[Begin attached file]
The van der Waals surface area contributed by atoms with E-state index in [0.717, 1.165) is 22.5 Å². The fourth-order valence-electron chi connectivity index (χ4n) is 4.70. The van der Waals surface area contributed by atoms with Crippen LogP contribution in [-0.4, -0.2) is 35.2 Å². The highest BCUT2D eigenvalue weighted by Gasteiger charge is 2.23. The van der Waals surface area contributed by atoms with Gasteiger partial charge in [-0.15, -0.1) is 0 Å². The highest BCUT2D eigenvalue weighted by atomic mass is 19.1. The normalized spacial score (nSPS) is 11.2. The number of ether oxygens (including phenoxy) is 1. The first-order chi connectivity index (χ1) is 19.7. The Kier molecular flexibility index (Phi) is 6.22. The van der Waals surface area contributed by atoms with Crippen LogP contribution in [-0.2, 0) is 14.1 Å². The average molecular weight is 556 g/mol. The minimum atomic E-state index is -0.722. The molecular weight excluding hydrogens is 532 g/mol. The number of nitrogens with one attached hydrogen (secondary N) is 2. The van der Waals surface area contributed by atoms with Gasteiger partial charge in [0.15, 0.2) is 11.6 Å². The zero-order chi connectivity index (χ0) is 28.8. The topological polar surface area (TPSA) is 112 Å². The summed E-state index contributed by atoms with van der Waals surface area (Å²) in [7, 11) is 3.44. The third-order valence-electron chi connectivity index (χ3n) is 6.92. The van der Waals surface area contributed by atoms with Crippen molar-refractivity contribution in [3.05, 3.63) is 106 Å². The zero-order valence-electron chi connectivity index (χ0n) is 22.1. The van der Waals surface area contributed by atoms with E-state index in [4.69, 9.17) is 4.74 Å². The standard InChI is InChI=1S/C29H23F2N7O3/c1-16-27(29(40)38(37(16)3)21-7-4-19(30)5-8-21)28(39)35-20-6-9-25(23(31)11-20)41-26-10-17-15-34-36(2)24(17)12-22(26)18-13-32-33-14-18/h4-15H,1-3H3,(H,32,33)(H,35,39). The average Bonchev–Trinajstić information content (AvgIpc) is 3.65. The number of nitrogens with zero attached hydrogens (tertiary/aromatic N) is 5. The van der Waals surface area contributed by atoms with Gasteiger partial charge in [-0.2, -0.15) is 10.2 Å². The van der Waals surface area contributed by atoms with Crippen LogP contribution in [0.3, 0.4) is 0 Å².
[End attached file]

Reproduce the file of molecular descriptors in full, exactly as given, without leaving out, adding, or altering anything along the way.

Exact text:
The van der Waals surface area contributed by atoms with E-state index in [0.717, 1.165) is 22.5 Å². The fourth-order valence-electron chi connectivity index (χ4n) is 4.70. The van der Waals surface area contributed by atoms with Crippen LogP contribution in [-0.4, -0.2) is 35.2 Å². The highest BCUT2D eigenvalue weighted by Gasteiger charge is 2.23. The van der Waals surface area contributed by atoms with Gasteiger partial charge in [-0.15, -0.1) is 0 Å². The highest BCUT2D eigenvalue weighted by atomic mass is 19.1. The normalized spacial score (nSPS) is 11.2. The number of ether oxygens (including phenoxy) is 1. The first-order chi connectivity index (χ1) is 19.7. The Kier molecular flexibility index (Phi) is 6.22. The van der Waals surface area contributed by atoms with Crippen LogP contribution in [-0.2, 0) is 14.1 Å². The average molecular weight is 556 g/mol. The minimum atomic E-state index is -0.722. The molecular weight excluding hydrogens is 532 g/mol. The number of nitrogens with one attached hydrogen (secondary N) is 2. The van der Waals surface area contributed by atoms with Gasteiger partial charge in [0.15, 0.2) is 11.6 Å². The zero-order chi connectivity index (χ0) is 28.8. The topological polar surface area (TPSA) is 112 Å². The summed E-state index contributed by atoms with van der Waals surface area (Å²) in [7, 11) is 3.44. The third-order valence-electron chi connectivity index (χ3n) is 6.92. The van der Waals surface area contributed by atoms with Crippen molar-refractivity contribution in [3.05, 3.63) is 106 Å². The zero-order valence-electron chi connectivity index (χ0n) is 22.1. The van der Waals surface area contributed by atoms with E-state index in [4.69, 9.17) is 4.74 Å². The standard InChI is InChI=1S/C29H23F2N7O3/c1-16-27(29(40)38(37(16)3)21-7-4-19(30)5-8-21)28(39)35-20-6-9-25(23(31)11-20)41-26-10-17-15-34-36(2)24(17)12-22(26)18-13-32-33-14-18/h4-15H,1-3H3,(H,32,33)(H,35,39). The average Bonchev–Trinajstić information content (AvgIpc) is 3.65. The number of nitrogens with zero attached hydrogens (tertiary/aromatic N) is 5. The van der Waals surface area contributed by atoms with Gasteiger partial charge in [-0.2, -0.15) is 10.2 Å². The van der Waals surface area contributed by atoms with Crippen LogP contribution in [0.3, 0.4) is 0 Å².